So You’ve Probably Heard of Cincinnati Chili

But what is it and where should you eat it?

click to enlarge Rest in peace, Mr. Lambrinides
Rest in peace, Mr. Lambrinides

Certain cities are in part defined by their native cuisines. Although at times stereotypical, one cannot debate the value of partaking in a hot slice of New York-style pizza in the Big Apple, a hunk of deep dish in Chicago or a greasy cheesesteak topped with Cheez Whiz in Philadelphia. These dishes are unique and delicious, and there’s a reason locals and visitors alike enjoy them, especially during athletic contests.

Cue the ESPN B-roll footage during any nationally televised game in Cincinnati and you’ll witness the careful construction of 3-ways and cheese coneys above a busy steam table. Clearly, Cincinnati’s culinary scene has evolved past these nearly century-old dishes — have you been to Over-the-Rhine yet? — but chili nevertheless lives on as a symbol of our city’s history and the type of stuff everyone here grubbed on late-night during college. The sports media can say what it wants about our most infamous native fare — screw you, Deadspin! — but it’s ingrained in our lifestyle and we’re not mad about it.

Now that you’re here, it’s probably a good time to understand where Cincinnati-style chili came from. After all, there are more chili parlors here per capita and per square mile than any other place in the world. Sorry, Texas.

The history of Cincinnati-style chili goes back to 1922, with the creation of downtown’s Empress Chili — named after a burlesque theater next door called “the Empress.” Fact is, Cincinnati chili was invented by Greek immigrants — Empress owners Tom and John Kiradjieff — who used Mediterranean-inspired spices to create a meat sauce used initially to top hot dogs sold out of a cart. The beef-based sauce — it’s kind of like a runny pasta sauce with hints of cinnamon, chocolate and other spices — eventually became the key ingredient in the 3-way, a plate of pasta topped with chili, an unnecessary amount of shredded cheddar cheese and a side of oyster crackers. Adding onions to the 3-way makes it a 4-way; onions and beans make a 5-way.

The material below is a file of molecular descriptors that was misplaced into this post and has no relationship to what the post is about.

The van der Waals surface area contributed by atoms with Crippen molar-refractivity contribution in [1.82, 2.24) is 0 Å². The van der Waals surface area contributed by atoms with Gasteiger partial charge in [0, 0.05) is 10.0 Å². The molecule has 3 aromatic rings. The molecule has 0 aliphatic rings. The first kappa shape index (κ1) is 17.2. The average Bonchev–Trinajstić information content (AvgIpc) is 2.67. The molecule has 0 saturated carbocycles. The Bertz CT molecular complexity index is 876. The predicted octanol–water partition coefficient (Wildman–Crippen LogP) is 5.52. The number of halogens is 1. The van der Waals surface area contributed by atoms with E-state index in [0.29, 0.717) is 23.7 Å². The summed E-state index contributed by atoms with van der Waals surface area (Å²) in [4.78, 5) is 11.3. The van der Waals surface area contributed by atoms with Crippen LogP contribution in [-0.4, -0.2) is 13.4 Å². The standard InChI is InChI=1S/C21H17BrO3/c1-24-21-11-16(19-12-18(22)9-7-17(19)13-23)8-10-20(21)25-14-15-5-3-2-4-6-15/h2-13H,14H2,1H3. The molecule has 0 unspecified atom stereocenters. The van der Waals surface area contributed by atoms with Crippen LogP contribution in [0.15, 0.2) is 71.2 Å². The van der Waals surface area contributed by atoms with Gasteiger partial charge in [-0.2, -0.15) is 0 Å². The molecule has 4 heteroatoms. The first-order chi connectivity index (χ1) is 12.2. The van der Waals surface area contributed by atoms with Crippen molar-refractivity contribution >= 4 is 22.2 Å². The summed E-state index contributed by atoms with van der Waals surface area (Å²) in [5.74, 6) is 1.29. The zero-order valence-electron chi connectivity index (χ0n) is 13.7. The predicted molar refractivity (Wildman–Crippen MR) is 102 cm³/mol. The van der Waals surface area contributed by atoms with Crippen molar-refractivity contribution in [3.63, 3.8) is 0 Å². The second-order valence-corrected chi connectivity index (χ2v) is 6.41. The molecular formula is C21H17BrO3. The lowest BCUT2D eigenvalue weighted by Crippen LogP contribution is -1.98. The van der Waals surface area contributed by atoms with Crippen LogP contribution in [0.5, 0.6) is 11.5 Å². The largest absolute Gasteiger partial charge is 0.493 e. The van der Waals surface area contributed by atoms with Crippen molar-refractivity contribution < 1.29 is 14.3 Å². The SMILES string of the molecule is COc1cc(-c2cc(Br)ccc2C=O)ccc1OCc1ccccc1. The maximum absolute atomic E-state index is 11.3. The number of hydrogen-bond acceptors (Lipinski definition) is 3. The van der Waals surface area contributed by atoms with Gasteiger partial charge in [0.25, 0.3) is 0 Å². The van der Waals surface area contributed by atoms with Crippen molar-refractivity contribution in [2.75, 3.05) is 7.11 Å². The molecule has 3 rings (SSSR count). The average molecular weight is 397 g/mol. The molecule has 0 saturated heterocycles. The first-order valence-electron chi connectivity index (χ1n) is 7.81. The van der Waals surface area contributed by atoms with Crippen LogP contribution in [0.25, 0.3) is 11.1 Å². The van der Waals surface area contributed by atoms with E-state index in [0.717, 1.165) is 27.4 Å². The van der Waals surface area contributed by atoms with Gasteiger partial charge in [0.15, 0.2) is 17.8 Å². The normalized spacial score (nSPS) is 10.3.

Another Greek immigrant, Nicholas Lambrinides, a former Empress employee, started Skyline Chili in 1965, building it into a regional chain operating in four states (including Florida, for some reason).

In an eternal regional chili war, locals are divided over whether Skyline has the best chili and the other popular local chain, Gold Star, is for losers, or if it’s the other way around. You’ll find die-hard supporters of both. But if you want to go non-chain, there are more than 250 chili parlors in Cincinnati — restaurants big and small offering their own take on this regional favorite.

Camp Washington Chili: This James Beard American Regional Classic award winner has been around since 1940, and Greek immigrant and current owner Johnny Johnson has worked there since 1951. The Googie-style diner is open 24/6 (closed on Sunday). Order: Classic 3-way; supersize it for a couple bucks. 3005 Colerain Ave., Camp Washington, 513-541-0061,

The Chili Hut: It’s a food truck, but they shred their own cheese and make their chili from scratch. Order: 3-way with coleslaw on top. Follow them on Twitter @TheChiliHut.

Dixie Chili: Founded in 1929 by “Papa Nick” Sarakatsannis, the family-run Dixie is a Northern Kentucky favorite. Order:  6-way: chili and spaghetti topped with pinto beans, chopped sweet onion, fresh-chopped garlic and cheddar cheese. 733 Monmouth St., Newport, Ky., 859-291-5337,

Gold Star Chili: The other Cincinnati-chili chain and the official chili of the Bengals. Makes a variety of unique chili choices; one time they put chili on top of Doritos. Order: 4-Way, Sriracha style. Pick beans or onions to add, then top with a combo of Sriracha and six-pepper spice mix. 504 W. Fourth St., Covington, Ky.,

Silver Ladle: Owned by the great-grandson of Nicholas Lambrinides, the Ladle lets you create your own whatever way — pick your base (spaghetti, French fries, etc.), pick your chili (Cincinnati-style, chicken or black bean) and pick your toppings (cheese, onion, jalapenos, black bean soup or sour cream). Order: Spaghetti topped with Cuban black bean vegetarian chili, cheddar cheese, diced onions and sour cream. 580 Walnut St., Downtown, 513-834-7650,

Skyline: Can’t turn a corner downtown without finding one. It’s also the official chili of the Reds, so you can get Skyline in the stadium. Order: 3-way, dry (less saucy), wet (more saucy) or vegetarian — bean-and-rice chili over spaghetti, topped with a ton of shredded cheddar.

Price Hill Chili: A family-run West Side Cincinnati legend (founded by Greeks!) in operation since 1962. Order: Coney Island: a grilled wiener on a bun, topped with mustard, homemade chili and fresh-chopped onion ... or a 3-way. 4920 Glenway Ave., Price Hill, 513-471-9507,

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